(As an aside, it is clear that if a priest were to die after consecrating the bread alone, the body of Jesus — and concomitantly the blood, soul, and divinity — would be fully present, but the representation of the sacrifice would be imperfect and therefore another priest would have to be called in to consecrate the blood. After all, as Pius XII teaches in Mediator Dei, the fundamental reason for the separate consecrations is to re-present, in a sacramental fashion, the bloody immolation of the Victim on Calvary.)
You were concerned that my interest in “explaining” the Anaphora of Addai and Mari in terms of Thomistic sacramental theology might have been motivated by a reductionism or rationalism that sees itself as capable of “proving” what is and will always remain mysterious. This was absolutely not my intention! Rather, I sought to interpret an unusual anaphora in light of a familiar theological account that is reasonable and hallowed by tradition. My conclusion was that this familiar account did not have to be abandoned, because it has a more profound meaning than most people realize.
I do not believe that speaking of a moment of consecration in any way lessens the mysteriousness of the event; on the contrary, for me at least, it heightens that mysteriousness by dramatically underlining the infinite divine power required to accomplish such a miraculous change, and the quasi-infinite faith it takes to accept it as fact. For me, the Mass has the shape of a mountain in which we climb to the summit and join our Savior on the Cross, to share His life; then we climb down, as it were, to our everyday life in the valley, carrying something of that immense love to everyone we meet. In that sense, the special sacramental presence of Jesus at the heart of the Eucharistic liturgy gives shape and order to the whole. He is not present in just that way on the credence table or on the altar during the Sanctus; He becomes present, and in a definite, priestly, liturgical, ecclesial way, when the gifts are transformed. To me, this speaks volumes about the drama of the divine; there is a narrative, a movement, a climax, and we are then allowed to share in that victorious redemption. God seems to like to paint in bright colors and bold strokes, rather than an indistinguishable haze of grays and browns.
I hope you will not mind a final comment about the example you used, namely, of communion in the hand. You say it makes little difference whether the host touches my hands first or my tongue, because the hands and tongue of a sinner are sinful, while a man with a pure heart has pure hands. But as you well know, there is a phenomenological question here, too: what if kneeling to receive the host on the tongue were more conducive to the devotion of most people and helped to accentuate the seriousness of what they are doing, and what if standing in line to receive on the hand encouraged a more casual, relaxed, and unreflective attitude? Would this not be spiritually and pastorally relevant? Moreover, what if a certain posture had centuries of practice and symbolism behind it, while another was self-consciously new and lacked that benefit? Only a rationalist could ignore such immense aspects of the question.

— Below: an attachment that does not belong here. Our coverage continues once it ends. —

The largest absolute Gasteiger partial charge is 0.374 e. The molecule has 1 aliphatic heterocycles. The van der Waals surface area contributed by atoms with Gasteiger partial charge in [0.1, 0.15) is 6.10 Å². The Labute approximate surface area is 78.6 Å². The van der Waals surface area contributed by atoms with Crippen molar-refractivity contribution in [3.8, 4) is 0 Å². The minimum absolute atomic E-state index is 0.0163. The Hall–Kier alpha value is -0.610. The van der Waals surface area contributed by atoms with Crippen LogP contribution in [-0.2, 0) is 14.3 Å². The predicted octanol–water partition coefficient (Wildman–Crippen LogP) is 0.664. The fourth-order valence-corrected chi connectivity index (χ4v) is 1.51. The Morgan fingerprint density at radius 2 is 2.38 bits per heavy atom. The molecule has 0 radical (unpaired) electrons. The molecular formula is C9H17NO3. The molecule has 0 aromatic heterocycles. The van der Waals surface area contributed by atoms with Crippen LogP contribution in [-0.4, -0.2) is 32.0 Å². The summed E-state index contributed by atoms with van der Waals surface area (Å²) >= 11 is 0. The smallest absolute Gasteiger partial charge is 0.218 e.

I believe that St. Thomas, like his patristic predecessors, was not preoccupied with “pinpointing” a miracle, but rather with submitting mind and heart to the mighty mystery that descends, like the flames of Pentecost, upon the altar of sacrifice. Their concern was the concern of the lover who wishes to be maximally attentive to the beloved, the mother who wants to be right there when her baby walks for the first time, the poet who does not wish to miss the sunrise or the sunset. I don’t see it as trivial at all; it shows a sensitivity to what is at stake in the act of adoration. I know that when Jesus comes, I want to be awake and ready to meet him. This is as true for his sacramental advent as for his Second Coming.
I appreciate your taking the time to consider these ideas. I hope the foregoing clarifies what moves me to follow in the footsteps of St. Thomas in regard to Eucharistic consecration.
Sincerely yours, in Christ,
 The letter is referring to my article "Doing and Speaking in the Person of Christ: Eucharistic Form in the Anaphora of Addai and Mari," Nova et Vetera 4 (2006): 313–79, available here.
|J.S. Bach’s autograph MS |
of the St Matthew Passion
Secondly, there are the Choruses sung by the full choir. With the exception of the large opening and closing choruses, which buttress the entire work, the other choruses are turba (crowd) choruses, in which the choir represents variously the disciples, the high priests and their entourage, the soldiers who mock Christ, or simply the angry mob.